Choreographers: Colleen Thomas & The Performers
Composer: Robert Boston
Director: Colleen Thomas
Reviewer: Adrienne Sowers
What does femininity mean in terms of sociocultural treatment? Why do women have to speak twice as loud just to be heard, and then are told they need to quiet down when they raise their voices to the necessary level? How do we reconcile being looked at versus being seen? Will the fight for equality ever come to a satisfying and victorious end?
These questions and more are explored in Colleen Thomas’ Light and Desire, currently in a limited run at New York Live Arts. With an international cast of acclaimed dancers supported by a chorus of local performers, this movement theatre piece examines what it means to be a feminine-presenting person in the year 2021. Inspired by the election of Donald Trump in 2016, Light and Desire was originally slated to premiere in March of 2020. Delayed a year, this complex piece cannot help but be viewed through a covid-tinted lens (as will be the case for a great deal of art in the coming months and years), the breath of the performers as they move through the intimate space all the more an auditory landscape than was intended.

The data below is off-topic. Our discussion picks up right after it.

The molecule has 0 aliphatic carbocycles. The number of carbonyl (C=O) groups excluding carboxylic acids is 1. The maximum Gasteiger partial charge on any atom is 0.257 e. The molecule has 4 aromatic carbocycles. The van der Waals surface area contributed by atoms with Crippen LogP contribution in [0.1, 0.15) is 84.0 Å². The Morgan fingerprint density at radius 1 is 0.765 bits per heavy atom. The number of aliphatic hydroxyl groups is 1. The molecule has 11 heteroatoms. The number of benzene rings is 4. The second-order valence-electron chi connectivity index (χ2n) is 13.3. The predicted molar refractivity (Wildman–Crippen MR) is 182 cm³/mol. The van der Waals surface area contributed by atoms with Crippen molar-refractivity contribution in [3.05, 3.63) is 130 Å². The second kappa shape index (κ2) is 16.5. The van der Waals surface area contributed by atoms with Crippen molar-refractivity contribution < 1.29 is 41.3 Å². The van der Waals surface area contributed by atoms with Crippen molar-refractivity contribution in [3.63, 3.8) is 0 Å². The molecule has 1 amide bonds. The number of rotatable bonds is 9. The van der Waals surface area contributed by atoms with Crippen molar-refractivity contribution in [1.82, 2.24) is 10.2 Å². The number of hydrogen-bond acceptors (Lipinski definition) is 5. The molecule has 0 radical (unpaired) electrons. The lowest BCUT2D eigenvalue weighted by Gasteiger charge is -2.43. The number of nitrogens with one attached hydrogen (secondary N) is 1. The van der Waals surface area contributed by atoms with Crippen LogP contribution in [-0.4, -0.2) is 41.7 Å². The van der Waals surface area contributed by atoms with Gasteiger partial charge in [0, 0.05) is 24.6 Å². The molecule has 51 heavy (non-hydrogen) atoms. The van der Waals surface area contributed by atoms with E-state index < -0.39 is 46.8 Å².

With the two groups of performers (six in black/metallic wardrobe and eleven in khaki-colored jumpsuits and stunning floral masks by Rebecca Makus) exchanging ownership of the space throughout the performance, a duality begins to emerge. The performers in edgier garb (Carla Forte, Ermira Goro, Rosalynde LeBlanc, Joanna Leśnierowska, Colleen Thomas, and Ildiko Toth) are individuals, each grappling with oppression of some kind. Even when moving in unison with the others, each is distinct. The khaki-clad group (Eleanor Altholz, Emily Giovine, Nadia Halim, Garnet Henderson, Falls Kennedy, Morgen Littlejohn, Sadi Mosko , Nicole Rondeau, Carolyn Silverman, Kennedy Thomas, and Maddie Wood) present as a monolith, activists and women advocating as a group, even when they are not synchronous in movement. The different groups alternating and ultimately sharing the stage are a compelling illustration of women as a collective versus their individual experiences. We need both. One informs the other.
Light and Desire is a wonderful return to intimate, movement-based theatre. Thomas’ choreography is dynamic, captivating, and evocative. Each performer shines in her own right, and the ensemble as a whole is incredibly strong. One hopes this engaging experience will return to audiences again in the near future after its final performance at New York Live Arts on September 18.
Runs Through 18 September 2021 | Photo Credit: Maria Baranova